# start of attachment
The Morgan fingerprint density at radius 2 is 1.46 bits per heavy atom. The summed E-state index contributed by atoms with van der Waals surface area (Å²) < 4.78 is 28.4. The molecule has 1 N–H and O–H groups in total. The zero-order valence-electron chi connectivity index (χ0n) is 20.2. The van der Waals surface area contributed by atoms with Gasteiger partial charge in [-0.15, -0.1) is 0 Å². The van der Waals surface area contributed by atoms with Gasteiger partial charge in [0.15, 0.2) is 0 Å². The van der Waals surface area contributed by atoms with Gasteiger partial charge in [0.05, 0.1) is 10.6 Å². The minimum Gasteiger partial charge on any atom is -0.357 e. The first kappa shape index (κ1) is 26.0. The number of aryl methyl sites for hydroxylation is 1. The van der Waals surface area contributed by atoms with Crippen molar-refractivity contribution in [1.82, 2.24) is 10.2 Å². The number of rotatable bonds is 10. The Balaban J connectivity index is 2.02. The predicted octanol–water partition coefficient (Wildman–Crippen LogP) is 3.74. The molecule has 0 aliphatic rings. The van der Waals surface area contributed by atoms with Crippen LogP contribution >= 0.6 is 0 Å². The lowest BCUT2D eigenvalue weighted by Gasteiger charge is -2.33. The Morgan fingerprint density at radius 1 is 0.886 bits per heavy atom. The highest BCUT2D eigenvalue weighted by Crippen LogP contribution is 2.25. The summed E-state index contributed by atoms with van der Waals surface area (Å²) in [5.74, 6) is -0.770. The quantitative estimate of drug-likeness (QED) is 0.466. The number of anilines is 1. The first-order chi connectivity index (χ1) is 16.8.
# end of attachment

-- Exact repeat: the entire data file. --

The Morgan fingerprint density at radius 2 is 1.46 bits per heavy atom. The summed E-state index contributed by atoms with van der Waals surface area (Å²) < 4.78 is 28.4. The molecule has 1 N–H and O–H groups in total. The zero-order valence-electron chi connectivity index (χ0n) is 20.2. The van der Waals surface area contributed by atoms with Gasteiger partial charge in [-0.15, -0.1) is 0 Å². The van der Waals surface area contributed by atoms with Gasteiger partial charge in [0.15, 0.2) is 0 Å². The van der Waals surface area contributed by atoms with Gasteiger partial charge in [0.05, 0.1) is 10.6 Å². The minimum Gasteiger partial charge on any atom is -0.357 e. The first kappa shape index (κ1) is 26.0. The number of aryl methyl sites for hydroxylation is 1. The van der Waals surface area contributed by atoms with Crippen molar-refractivity contribution in [1.82, 2.24) is 10.2 Å². The number of rotatable bonds is 10. The Balaban J connectivity index is 2.02. The predicted octanol–water partition coefficient (Wildman–Crippen LogP) is 3.74. The molecule has 0 aliphatic rings. The van der Waals surface area contributed by atoms with Crippen LogP contribution >= 0.6 is 0 Å². The lowest BCUT2D eigenvalue weighted by Gasteiger charge is -2.33. The Morgan fingerprint density at radius 1 is 0.886 bits per heavy atom. The highest BCUT2D eigenvalue weighted by Crippen LogP contribution is 2.25. The summed E-state index contributed by atoms with van der Waals surface area (Å²) in [5.74, 6) is -0.770. The quantitative estimate of drug-likeness (QED) is 0.466. The number of anilines is 1. The first-order chi connectivity index (χ1) is 16.8.